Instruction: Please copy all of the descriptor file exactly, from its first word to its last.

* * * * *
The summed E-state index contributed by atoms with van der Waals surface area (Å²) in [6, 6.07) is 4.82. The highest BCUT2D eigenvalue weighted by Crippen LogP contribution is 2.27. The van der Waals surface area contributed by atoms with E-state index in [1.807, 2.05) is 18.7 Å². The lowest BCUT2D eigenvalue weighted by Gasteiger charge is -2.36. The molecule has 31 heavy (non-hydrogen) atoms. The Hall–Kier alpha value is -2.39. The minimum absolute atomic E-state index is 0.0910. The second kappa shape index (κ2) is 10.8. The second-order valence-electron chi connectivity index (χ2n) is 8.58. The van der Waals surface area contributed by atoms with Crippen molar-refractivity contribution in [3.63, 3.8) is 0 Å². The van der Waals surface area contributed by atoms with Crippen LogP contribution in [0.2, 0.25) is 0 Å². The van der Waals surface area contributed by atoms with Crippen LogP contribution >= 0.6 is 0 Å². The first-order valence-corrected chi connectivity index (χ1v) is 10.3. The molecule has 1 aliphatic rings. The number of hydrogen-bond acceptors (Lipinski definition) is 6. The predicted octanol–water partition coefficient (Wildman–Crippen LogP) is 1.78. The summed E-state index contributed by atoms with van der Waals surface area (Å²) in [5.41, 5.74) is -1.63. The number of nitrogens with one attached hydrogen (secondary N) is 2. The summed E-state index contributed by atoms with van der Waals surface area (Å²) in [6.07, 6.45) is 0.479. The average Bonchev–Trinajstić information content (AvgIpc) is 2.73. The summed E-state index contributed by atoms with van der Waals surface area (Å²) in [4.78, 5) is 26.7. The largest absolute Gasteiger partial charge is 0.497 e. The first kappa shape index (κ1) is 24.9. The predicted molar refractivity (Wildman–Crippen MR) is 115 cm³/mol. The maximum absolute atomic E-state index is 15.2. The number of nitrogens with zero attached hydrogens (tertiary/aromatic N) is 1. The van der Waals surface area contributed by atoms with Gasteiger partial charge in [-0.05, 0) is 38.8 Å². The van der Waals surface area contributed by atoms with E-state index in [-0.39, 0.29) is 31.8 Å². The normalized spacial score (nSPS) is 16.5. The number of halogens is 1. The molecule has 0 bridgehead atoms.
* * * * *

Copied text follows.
The summed E-state index contributed by atoms with van der Waals surface area (Å²) in [6, 6.07) is 4.82. The highest BCUT2D eigenvalue weighted by Crippen LogP contribution is 2.27. The van der Waals surface area contributed by atoms with E-state index in [1.807, 2.05) is 18.7 Å². The lowest BCUT2D eigenvalue weighted by Gasteiger charge is -2.36. The molecule has 31 heavy (non-hydrogen) atoms. The Hall–Kier alpha value is -2.39. The minimum absolute atomic E-state index is 0.0910. The second kappa shape index (κ2) is 10.8. The second-order valence-electron chi connectivity index (χ2n) is 8.58. The van der Waals surface area contributed by atoms with Crippen molar-refractivity contribution in [3.63, 3.8) is 0 Å². The van der Waals surface area contributed by atoms with Crippen LogP contribution in [0.2, 0.25) is 0 Å². The van der Waals surface area contributed by atoms with Crippen LogP contribution >= 0.6 is 0 Å². The first-order valence-corrected chi connectivity index (χ1v) is 10.3. The molecule has 1 aliphatic rings. The number of hydrogen-bond acceptors (Lipinski definition) is 6. The predicted octanol–water partition coefficient (Wildman–Crippen LogP) is 1.78. The summed E-state index contributed by atoms with van der Waals surface area (Å²) in [5.41, 5.74) is -1.63. The number of nitrogens with one attached hydrogen (secondary N) is 2. The summed E-state index contributed by atoms with van der Waals surface area (Å²) in [6.07, 6.45) is 0.479. The average Bonchev–Trinajstić information content (AvgIpc) is 2.73. The summed E-state index contributed by atoms with van der Waals surface area (Å²) in [4.78, 5) is 26.7. The largest absolute Gasteiger partial charge is 0.497 e. The first kappa shape index (κ1) is 24.9. The predicted molar refractivity (Wildman–Crippen MR) is 115 cm³/mol. The maximum absolute atomic E-state index is 15.2. The number of nitrogens with zero attached hydrogens (tertiary/aromatic N) is 1. The van der Waals surface area contributed by atoms with Gasteiger partial charge in [-0.05, 0) is 38.8 Å². The van der Waals surface area contributed by atoms with E-state index in [-0.39, 0.29) is 31.8 Å². The normalized spacial score (nSPS) is 16.5. The number of halogens is 1. The molecule has 0 bridgehead atoms.